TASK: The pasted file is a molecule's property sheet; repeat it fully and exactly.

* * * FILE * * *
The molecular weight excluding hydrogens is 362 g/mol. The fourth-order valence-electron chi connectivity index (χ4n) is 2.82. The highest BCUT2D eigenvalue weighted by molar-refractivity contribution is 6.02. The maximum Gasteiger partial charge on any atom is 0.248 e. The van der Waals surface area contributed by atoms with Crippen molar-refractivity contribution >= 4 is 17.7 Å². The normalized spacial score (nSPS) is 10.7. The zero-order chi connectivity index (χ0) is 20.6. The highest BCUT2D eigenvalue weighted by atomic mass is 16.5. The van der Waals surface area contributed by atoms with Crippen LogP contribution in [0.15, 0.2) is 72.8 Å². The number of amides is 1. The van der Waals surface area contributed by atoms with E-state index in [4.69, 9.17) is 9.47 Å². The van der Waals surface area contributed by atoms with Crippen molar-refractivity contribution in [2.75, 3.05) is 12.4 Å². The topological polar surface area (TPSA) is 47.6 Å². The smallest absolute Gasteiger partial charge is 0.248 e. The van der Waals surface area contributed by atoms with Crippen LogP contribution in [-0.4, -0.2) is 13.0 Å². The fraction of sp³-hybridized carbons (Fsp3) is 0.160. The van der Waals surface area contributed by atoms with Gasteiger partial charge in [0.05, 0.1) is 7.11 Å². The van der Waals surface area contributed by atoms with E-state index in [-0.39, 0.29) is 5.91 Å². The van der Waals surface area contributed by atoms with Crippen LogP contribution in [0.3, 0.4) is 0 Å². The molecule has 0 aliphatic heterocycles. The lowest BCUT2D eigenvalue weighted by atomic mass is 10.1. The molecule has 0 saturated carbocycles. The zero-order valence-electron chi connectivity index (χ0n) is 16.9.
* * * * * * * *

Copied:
The molecular weight excluding hydrogens is 362 g/mol. The fourth-order valence-electron chi connectivity index (χ4n) is 2.82. The highest BCUT2D eigenvalue weighted by molar-refractivity contribution is 6.02. The maximum Gasteiger partial charge on any atom is 0.248 e. The van der Waals surface area contributed by atoms with Crippen molar-refractivity contribution >= 4 is 17.7 Å². The normalized spacial score (nSPS) is 10.7. The zero-order chi connectivity index (χ0) is 20.6. The highest BCUT2D eigenvalue weighted by atomic mass is 16.5. The van der Waals surface area contributed by atoms with Crippen LogP contribution in [0.15, 0.2) is 72.8 Å². The number of amides is 1. The van der Waals surface area contributed by atoms with E-state index in [4.69, 9.17) is 9.47 Å². The van der Waals surface area contributed by atoms with Crippen molar-refractivity contribution in [2.75, 3.05) is 12.4 Å². The topological polar surface area (TPSA) is 47.6 Å². The smallest absolute Gasteiger partial charge is 0.248 e. The van der Waals surface area contributed by atoms with Crippen LogP contribution in [-0.4, -0.2) is 13.0 Å². The fraction of sp³-hybridized carbons (Fsp3) is 0.160. The van der Waals surface area contributed by atoms with Gasteiger partial charge in [0.05, 0.1) is 7.11 Å². The van der Waals surface area contributed by atoms with E-state index in [-0.39, 0.29) is 5.91 Å². The van der Waals surface area contributed by atoms with Crippen LogP contribution in [0.3, 0.4) is 0 Å². The molecule has 0 aliphatic heterocycles. The lowest BCUT2D eigenvalue weighted by atomic mass is 10.1. The molecule has 0 saturated carbocycles. The zero-order valence-electron chi connectivity index (χ0n) is 16.9.